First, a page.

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Organizations helping college students become more active in elections

Wednesday, December 14, 2011 | 7:57 p.m. CST; updated 8:04 p.m. CST, Wednesday, December 14, 2011
Roshaunda McLean, left, shows a Missouri voter registration form to sophomore Ashton Chandler while freshman Matt Keese fills out a registration form outside the MU Student Center on Wednesday morning. McLean is the president of Mizzou Change Today, an organization that encourages young people to vote.

COLUMBIA — On a cold day at the end of November, two students sat at a table outside the MU Student Center equipped with multiple clipboards and a banner that read: "Register to vote today."

Inside the center, several more students wandered around, talking to colleagues and encouraging them to make themselves eligible to vote in Boone County.

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The students were members of Mizzou Change Today, a group affiliated with Students for Barack Obama. For three days, members registered students to vote in one of the group’s main events this semester. Altogether, they registered 315 students.

"I want to make sure students have a voice," Roshaunda McLean, president of Mizzou Change Today, said. 

In Boone County, students on both sides of the political aisle are proving they are enthusiastic about getting involved during presidential election years, but the number of students voting in off-year elections remains low.

In the presidential election of 2008, for example, 65.5 percent of registered 18- to 24-year-olds in Boone County cast ballots. That was well above the nationwide rate of 49 percent voter turnout among that age group, according to a report from the U.S. Census Bureau.

Similarly, 68.8 percent of 18- to 24-year-old registered voters in Boone County went to the polls during the 2004 presidential election, compared with 47 percent nationwide. The overall national turnout in both those elections was 64 percent, the Census Bureau reported.

By contrast, 13.7 percent of the 18- to 24-year-old group voted in Boone County in the off-year election of November 2010.

Participation by student-age voters drops even more precipitously during April municipal elections. Eight months ago, when there were races for Columbia City Council and school board seats, only 1.9 percent of registered 18- to 24-year-olds went to the polls.

The number of 18- to 24-year-olds getting involved in other ways, however, remains high.

Boone County Clerk Wendy Noren said she is seeing great levels of participation by students from MU and other area colleges. During the 2008 presidential election, for example, 40 percent of poll workers were students.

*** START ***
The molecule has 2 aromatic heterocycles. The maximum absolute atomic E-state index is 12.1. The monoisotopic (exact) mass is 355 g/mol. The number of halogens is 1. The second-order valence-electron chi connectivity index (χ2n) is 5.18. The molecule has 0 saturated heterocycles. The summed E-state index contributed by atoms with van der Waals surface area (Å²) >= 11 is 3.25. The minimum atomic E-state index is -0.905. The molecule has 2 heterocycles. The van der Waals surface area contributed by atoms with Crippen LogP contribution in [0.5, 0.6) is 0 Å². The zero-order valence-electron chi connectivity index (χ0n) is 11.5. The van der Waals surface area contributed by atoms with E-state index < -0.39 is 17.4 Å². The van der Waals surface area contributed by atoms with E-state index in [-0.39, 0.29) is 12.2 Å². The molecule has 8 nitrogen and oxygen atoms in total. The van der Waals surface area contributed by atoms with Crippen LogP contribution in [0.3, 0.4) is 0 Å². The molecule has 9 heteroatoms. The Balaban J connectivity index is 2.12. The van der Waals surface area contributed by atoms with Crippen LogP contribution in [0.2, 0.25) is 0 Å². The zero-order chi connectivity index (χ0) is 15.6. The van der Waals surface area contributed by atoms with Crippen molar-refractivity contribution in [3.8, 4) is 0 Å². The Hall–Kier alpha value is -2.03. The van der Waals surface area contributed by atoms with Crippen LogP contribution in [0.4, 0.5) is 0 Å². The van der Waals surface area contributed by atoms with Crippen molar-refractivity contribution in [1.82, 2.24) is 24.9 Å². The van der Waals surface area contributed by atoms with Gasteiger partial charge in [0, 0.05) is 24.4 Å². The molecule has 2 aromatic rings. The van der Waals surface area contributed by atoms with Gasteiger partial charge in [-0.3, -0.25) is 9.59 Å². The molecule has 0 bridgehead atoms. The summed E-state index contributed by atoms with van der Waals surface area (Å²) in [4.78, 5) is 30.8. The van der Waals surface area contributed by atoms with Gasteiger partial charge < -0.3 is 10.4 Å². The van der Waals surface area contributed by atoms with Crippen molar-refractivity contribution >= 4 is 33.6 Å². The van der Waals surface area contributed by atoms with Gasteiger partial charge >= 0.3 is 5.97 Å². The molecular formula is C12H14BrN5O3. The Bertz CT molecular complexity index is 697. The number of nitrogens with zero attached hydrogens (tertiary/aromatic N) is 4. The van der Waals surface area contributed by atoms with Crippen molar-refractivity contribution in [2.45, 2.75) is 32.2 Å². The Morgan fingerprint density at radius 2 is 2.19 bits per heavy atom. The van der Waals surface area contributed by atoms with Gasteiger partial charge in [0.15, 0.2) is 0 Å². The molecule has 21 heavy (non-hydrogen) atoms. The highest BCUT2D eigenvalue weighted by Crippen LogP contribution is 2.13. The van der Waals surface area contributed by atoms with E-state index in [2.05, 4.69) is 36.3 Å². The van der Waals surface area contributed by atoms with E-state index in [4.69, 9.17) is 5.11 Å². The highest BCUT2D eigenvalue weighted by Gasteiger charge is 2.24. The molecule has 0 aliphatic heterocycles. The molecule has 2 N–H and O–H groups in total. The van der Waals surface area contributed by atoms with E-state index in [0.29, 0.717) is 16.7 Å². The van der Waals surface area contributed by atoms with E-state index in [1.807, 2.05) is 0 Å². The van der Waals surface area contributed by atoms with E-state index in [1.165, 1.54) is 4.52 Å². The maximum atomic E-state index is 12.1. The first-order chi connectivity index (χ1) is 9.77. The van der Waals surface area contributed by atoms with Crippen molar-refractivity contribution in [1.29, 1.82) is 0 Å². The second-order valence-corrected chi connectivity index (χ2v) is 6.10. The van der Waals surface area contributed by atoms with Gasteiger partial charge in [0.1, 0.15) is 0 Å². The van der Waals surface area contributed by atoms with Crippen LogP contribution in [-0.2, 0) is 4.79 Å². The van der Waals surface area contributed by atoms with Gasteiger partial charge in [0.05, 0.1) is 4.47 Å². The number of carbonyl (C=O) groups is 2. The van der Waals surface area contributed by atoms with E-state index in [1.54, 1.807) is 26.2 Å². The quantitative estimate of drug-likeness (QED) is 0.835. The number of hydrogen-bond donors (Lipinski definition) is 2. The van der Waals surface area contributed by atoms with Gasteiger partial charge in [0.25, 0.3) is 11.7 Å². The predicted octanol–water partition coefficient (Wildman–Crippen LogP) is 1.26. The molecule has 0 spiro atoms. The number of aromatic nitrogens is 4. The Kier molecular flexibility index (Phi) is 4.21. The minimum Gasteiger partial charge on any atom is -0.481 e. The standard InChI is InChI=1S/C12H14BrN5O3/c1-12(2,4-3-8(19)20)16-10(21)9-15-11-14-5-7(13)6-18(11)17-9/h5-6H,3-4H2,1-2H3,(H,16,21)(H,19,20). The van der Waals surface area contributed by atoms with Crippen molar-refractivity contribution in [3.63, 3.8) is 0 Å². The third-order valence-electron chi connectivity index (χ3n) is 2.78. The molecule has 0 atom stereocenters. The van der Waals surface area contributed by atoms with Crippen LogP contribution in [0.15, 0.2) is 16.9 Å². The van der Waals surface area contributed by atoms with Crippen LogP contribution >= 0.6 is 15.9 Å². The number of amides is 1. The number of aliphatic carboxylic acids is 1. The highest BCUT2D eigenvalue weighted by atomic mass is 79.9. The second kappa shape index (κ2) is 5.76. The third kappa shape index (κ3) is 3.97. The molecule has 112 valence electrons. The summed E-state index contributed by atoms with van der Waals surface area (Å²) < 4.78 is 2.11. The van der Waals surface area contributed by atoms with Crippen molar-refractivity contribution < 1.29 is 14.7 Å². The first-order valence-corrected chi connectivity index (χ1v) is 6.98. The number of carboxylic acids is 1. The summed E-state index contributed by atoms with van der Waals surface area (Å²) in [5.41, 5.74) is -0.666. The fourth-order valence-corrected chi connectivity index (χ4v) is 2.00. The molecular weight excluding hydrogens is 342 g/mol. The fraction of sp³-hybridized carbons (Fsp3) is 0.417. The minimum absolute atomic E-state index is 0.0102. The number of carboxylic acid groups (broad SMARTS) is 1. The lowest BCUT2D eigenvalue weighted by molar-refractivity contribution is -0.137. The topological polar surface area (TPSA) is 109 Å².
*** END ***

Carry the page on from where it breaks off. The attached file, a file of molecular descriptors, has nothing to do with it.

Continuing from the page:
That high student involvement might be due in part to a grant MU's Harry S. Truman School of Public Affairs received in 2008 from the U.S. Election Assistance Commission to enroll students as poll workers. Through that effort, 634 students from MU, Columbia College and Stephens College registered to become election judges; 447 worked throughout Boone County on Election Day in November 2008.

The Truman School has received another grant from the Election Assistance Commission to recruit students with disabilities as poll workers.

Many election systems are moving toward using more technical equipment such as electronic poll books. This technology was implemented in Boone County in 2010 and processes voter check-ins faster than paper listings. Data is available on individual PC networks for each polling place.

With the average age of poll workers in Missouri being 72, one goal of the Election Assistance Commission grant is to encourage students to volunteer because they have more experience with this equipment. 

"There are these technical needs that students are able to fill far better than the typical poll worker," Emily Johnson, a policy analyst with the Institute of Public Policy in the Truman School, said.

There are challenges to working with students, however. One is that they graduate and move away from Boone County. Noren said about 20 percent of the students who worked the polls in November 2008 returned to work during the 2010 off-year elections.

"I could not have done it without them," Noren said.

Mizzou Change Today members are preparing to become poll workers. Noren spoke at a Mizzou Change Today meeting last month to give the group information on voting requirements.

The MU College Republicans also are preparing to ramp up for next year's election. Amanda Swysgood, vice chairwoman of MU’s College Republicans, said the group gives students a good way to get involved in campaigns and other volunteer work.

"Campaigns work hard to get college volunteers because they're most excited," Swysgood said.